On the other hand, my first experience in Taiwan was very different: The students who gathered for the first Sensory Awareness Workshops had already been introduced to the culture of “new age” workshops and had expectations of how they should act and what they would be receiving from the work. I was quite surprised at their cathartic and (what I considered) excessive responses to the simple experiments that I suggested. It took quite some undoing by inquiring into their reactions and by offering them simple, basic opportunities for clear experience before we could settle into some understanding, not of what was supposed to happen, but of the difference and vital importance of allowing and authenticity.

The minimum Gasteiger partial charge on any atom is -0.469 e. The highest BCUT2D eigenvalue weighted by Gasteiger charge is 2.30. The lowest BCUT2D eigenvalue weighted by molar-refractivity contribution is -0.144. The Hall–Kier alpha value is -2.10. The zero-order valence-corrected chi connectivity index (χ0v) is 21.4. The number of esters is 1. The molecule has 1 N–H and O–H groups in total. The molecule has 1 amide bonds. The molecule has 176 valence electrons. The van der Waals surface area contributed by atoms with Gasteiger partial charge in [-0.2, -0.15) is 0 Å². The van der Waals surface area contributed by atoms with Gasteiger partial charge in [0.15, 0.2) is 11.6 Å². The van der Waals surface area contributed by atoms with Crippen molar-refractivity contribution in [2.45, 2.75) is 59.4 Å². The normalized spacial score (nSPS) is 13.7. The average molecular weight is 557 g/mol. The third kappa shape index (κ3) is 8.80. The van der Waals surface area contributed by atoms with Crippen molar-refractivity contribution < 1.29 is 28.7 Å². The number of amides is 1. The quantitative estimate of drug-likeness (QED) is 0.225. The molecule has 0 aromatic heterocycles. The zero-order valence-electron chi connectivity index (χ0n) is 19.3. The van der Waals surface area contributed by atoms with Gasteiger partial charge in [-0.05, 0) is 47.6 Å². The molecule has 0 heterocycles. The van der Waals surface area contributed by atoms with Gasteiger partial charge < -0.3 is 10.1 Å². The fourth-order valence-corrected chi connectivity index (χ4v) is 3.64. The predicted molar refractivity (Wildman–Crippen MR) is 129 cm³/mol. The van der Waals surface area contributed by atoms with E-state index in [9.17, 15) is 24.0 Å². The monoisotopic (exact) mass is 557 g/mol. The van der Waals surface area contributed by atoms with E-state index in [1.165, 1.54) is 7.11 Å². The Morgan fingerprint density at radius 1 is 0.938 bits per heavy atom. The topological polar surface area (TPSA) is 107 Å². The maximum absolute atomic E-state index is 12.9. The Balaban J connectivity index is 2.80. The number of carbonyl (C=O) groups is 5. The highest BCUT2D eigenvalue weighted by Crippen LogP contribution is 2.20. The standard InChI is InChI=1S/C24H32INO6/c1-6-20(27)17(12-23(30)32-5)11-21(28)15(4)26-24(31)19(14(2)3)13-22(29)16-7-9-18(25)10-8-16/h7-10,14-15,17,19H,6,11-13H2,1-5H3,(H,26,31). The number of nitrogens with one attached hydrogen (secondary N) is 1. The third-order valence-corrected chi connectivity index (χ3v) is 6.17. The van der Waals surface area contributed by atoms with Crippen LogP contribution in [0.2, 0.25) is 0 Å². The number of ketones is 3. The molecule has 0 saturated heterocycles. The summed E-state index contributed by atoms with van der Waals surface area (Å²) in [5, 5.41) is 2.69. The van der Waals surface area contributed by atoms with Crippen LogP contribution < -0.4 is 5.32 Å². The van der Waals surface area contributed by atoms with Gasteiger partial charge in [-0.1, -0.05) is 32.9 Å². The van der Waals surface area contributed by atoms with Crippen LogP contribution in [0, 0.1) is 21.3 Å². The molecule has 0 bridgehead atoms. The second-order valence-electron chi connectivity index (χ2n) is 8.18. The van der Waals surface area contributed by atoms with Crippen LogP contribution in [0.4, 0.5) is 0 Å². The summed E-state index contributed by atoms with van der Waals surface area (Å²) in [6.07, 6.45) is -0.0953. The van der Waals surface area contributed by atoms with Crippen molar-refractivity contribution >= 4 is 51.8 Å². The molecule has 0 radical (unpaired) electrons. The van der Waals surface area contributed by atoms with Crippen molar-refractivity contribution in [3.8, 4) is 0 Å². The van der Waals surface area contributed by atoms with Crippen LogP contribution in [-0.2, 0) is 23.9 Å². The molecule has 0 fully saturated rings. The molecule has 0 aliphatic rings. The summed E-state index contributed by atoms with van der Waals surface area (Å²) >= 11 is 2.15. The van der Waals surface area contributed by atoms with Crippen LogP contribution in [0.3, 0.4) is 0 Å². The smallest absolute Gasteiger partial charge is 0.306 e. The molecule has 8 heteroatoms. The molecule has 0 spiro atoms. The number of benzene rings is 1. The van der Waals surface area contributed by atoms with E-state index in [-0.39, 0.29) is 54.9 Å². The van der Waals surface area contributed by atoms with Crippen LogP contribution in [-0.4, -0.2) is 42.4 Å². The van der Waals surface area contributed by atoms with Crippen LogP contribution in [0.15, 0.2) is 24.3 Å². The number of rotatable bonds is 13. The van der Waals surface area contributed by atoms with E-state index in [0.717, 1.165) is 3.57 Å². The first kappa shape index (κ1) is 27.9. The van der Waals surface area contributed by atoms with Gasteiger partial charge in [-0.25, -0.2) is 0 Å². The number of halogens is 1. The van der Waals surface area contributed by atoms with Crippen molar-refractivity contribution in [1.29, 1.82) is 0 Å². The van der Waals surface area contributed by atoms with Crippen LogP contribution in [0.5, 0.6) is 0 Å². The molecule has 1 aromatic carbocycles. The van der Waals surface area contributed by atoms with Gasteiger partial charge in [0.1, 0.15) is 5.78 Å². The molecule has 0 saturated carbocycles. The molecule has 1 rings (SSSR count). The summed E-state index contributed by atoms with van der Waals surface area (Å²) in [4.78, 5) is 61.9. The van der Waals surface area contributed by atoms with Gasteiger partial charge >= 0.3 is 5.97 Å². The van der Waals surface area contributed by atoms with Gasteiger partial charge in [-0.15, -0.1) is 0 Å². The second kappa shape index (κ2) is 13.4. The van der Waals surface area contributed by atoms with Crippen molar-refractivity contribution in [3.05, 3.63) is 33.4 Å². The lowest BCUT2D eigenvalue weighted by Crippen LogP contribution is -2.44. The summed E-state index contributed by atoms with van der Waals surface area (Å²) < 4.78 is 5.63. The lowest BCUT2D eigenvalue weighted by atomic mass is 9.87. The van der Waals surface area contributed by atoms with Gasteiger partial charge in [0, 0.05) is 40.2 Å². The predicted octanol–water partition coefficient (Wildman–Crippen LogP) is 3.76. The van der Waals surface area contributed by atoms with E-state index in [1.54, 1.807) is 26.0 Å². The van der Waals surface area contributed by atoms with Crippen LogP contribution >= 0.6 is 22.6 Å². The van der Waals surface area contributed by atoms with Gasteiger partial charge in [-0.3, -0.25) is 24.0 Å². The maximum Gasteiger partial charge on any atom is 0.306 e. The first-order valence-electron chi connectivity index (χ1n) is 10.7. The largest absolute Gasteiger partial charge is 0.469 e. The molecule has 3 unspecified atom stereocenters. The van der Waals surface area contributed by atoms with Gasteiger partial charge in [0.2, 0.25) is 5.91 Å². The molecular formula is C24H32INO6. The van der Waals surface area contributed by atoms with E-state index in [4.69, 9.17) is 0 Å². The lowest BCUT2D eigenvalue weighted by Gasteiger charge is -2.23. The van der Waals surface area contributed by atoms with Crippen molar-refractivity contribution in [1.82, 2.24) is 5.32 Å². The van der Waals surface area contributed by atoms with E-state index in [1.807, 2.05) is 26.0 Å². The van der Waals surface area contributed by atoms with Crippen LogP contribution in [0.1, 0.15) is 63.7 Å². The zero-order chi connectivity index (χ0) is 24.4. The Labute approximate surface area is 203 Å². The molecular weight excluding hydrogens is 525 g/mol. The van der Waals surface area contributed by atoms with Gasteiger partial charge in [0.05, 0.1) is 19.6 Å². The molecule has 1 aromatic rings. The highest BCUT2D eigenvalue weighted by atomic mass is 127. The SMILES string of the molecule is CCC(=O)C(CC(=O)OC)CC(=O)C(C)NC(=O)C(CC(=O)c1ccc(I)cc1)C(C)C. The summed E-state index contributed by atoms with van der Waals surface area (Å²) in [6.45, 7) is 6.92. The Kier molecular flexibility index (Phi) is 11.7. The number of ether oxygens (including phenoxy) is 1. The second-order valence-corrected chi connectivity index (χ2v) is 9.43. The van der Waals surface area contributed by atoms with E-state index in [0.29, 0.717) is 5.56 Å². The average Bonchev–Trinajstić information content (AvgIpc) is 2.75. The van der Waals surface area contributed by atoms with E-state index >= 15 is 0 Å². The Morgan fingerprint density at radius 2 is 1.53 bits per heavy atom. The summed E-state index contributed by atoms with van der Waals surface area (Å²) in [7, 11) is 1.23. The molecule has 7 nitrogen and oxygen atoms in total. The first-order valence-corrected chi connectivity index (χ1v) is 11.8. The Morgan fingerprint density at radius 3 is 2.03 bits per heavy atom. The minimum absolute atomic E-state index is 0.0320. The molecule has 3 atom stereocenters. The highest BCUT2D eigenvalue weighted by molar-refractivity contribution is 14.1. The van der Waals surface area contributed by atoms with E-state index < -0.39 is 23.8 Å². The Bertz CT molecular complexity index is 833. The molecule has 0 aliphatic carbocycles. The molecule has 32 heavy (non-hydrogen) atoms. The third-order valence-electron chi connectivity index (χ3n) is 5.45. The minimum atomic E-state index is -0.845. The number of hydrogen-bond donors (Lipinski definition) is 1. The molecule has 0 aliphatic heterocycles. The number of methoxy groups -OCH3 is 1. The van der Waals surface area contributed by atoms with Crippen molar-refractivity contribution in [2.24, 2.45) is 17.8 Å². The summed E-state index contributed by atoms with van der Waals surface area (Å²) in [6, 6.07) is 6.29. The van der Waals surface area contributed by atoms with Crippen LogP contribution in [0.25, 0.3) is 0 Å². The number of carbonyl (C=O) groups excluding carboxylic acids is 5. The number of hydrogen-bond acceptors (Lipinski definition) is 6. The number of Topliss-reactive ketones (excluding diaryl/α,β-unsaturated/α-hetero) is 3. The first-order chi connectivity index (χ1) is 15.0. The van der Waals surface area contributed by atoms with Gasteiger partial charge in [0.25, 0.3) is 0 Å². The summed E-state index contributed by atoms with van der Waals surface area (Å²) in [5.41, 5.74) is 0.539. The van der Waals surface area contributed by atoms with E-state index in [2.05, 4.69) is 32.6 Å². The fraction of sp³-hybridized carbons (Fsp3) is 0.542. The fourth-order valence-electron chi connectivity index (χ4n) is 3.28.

A wonderful example of how Sensory Awareness supports transcultural communication happened some years ago when 17 members of the Japanese Association for Humanistic Education came to do a workshop with me at Esalen. I am always interested in inter-cultural exchange, and so I opened the workshop to westerners also. In addition to the 17 Japanese, there was an American housewife, an American college student, a woman from Switzerland and a doctor from Germany. The westerners had hurt feelings over not having been informed in advanced about the Japanese group, and I thought we cleared that the first evening, but still I felt there was something wrong. The uneasiness stayed with me and I remember being grateful after a few sessions that the doctor was still coming to the group. There was something not feeling right. He would come to the sessions, he participated minimally, but really did not share or enter into conversations with any of the group except perhaps the Swiss woman. At one point we were working on standing. Just that simple, intricate activity of standing. During the reporting one of the Japanese men recalled and related how he was taught to stand as a militaristic school boy, with his heels together, buttocks held tight, chest lifted high and tense, chin in and shoulders stiff. The other Japanese men recalled it and agreed how unpleasant it was to feel that in their present life. The German doctor began to exclaim that that was the posture he was taught as a Hitlerjugen, a Hitler youth. All the men could relate to these unpleasant teachings of their past and how they affected them even to this present time. They began to talk. There was a breakdown of the stiff wall that had been in the group. As the doctor opened, he shared how prejudiced he was against Japanese and how unpleasant it was to find this group he had come to filled with them. So unpleasant that when he entered the room for the first time he almost turned around and left. (To his credit he stayed and continued to attend the group sessions, even though he was uncomfortable.) He may have disliked them before, but with this communication he found a common experience with them and they could now relate as human beings. The rest of the workshop was a pleasure. Much friendship and communication evolved. The final session of the workshop was deeply moving with the German doctor and several of the Japanese men crying as they said their good-byes. They even corresponded with each other (as the doctor did with me also) for some time.